By the time Cerf died, in 1971, he realized to his regret that synergy was a siren that had swallowed him whole.
Not unlike the AOL-Time Warner merger which preceded it, the shotgun marriage was based on the faulty logic of synergy.
Vreeland was a self-admitted believer in “faction”—the synergy between fact and fantasy.
And in a rare bit of synergy, pot smokers seem to agree that the new drug offers few positives for all of its risks.
The mutual admiration and synergy between the two partners goes even further.
There are lots of opportunities for synergy within Kodacell: marketing, logistics, even packing materials.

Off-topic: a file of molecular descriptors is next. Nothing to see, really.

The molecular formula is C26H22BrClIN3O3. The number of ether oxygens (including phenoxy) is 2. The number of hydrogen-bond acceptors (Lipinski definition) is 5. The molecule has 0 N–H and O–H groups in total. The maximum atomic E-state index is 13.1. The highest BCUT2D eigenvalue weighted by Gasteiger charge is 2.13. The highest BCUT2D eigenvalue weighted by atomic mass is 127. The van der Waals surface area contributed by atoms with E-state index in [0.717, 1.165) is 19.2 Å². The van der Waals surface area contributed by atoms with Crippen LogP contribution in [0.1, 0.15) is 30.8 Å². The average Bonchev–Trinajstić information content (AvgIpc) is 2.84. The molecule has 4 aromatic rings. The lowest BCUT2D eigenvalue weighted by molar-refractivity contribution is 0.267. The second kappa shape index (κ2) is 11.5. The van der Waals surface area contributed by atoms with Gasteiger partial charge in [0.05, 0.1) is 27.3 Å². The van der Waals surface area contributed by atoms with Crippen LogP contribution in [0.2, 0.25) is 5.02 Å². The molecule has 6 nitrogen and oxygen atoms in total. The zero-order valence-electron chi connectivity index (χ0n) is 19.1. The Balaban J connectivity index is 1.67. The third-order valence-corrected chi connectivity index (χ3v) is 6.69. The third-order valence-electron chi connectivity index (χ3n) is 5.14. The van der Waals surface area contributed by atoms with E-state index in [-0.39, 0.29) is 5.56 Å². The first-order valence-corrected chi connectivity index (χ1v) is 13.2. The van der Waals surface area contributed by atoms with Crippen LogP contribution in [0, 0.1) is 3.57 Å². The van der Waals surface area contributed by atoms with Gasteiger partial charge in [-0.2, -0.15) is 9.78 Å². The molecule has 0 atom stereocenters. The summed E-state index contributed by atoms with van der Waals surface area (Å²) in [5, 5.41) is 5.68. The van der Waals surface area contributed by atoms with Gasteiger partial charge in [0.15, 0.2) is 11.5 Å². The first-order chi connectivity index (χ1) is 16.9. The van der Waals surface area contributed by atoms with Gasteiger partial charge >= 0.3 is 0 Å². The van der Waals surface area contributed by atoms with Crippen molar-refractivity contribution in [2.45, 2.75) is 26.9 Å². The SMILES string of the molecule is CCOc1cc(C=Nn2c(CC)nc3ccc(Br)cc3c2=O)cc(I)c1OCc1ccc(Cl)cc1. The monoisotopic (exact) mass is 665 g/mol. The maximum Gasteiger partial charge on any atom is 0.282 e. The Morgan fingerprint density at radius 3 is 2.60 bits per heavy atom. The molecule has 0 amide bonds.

It is, and we must coin a word to express it, a social "synergy" that is wanted.
There is a synergy between their movements and their muscular contractions and the forthcoming paranormal movements.
In each moment of our life we entertain some purpose, and to this purpose the synergy of our actions is directed.
On several occasions we have remarked a synergy of function, head and eyes moving upward in unison.
1650s, "cooperation," from Modern Latin synergia, from Greek synergia "joint work, assistance, help," from synergos "working together," related to synergein "work together, help another in work," from syn- "together" (see syn-) + ergon "work" (see urge (v.)). Meaning "combined activities of a group" is from 1847.
synergy syn·er·gy (sĭn'ər-jē)
The interaction of two or more agents or forces so that their combined effect is greater than the sum of their individual effects.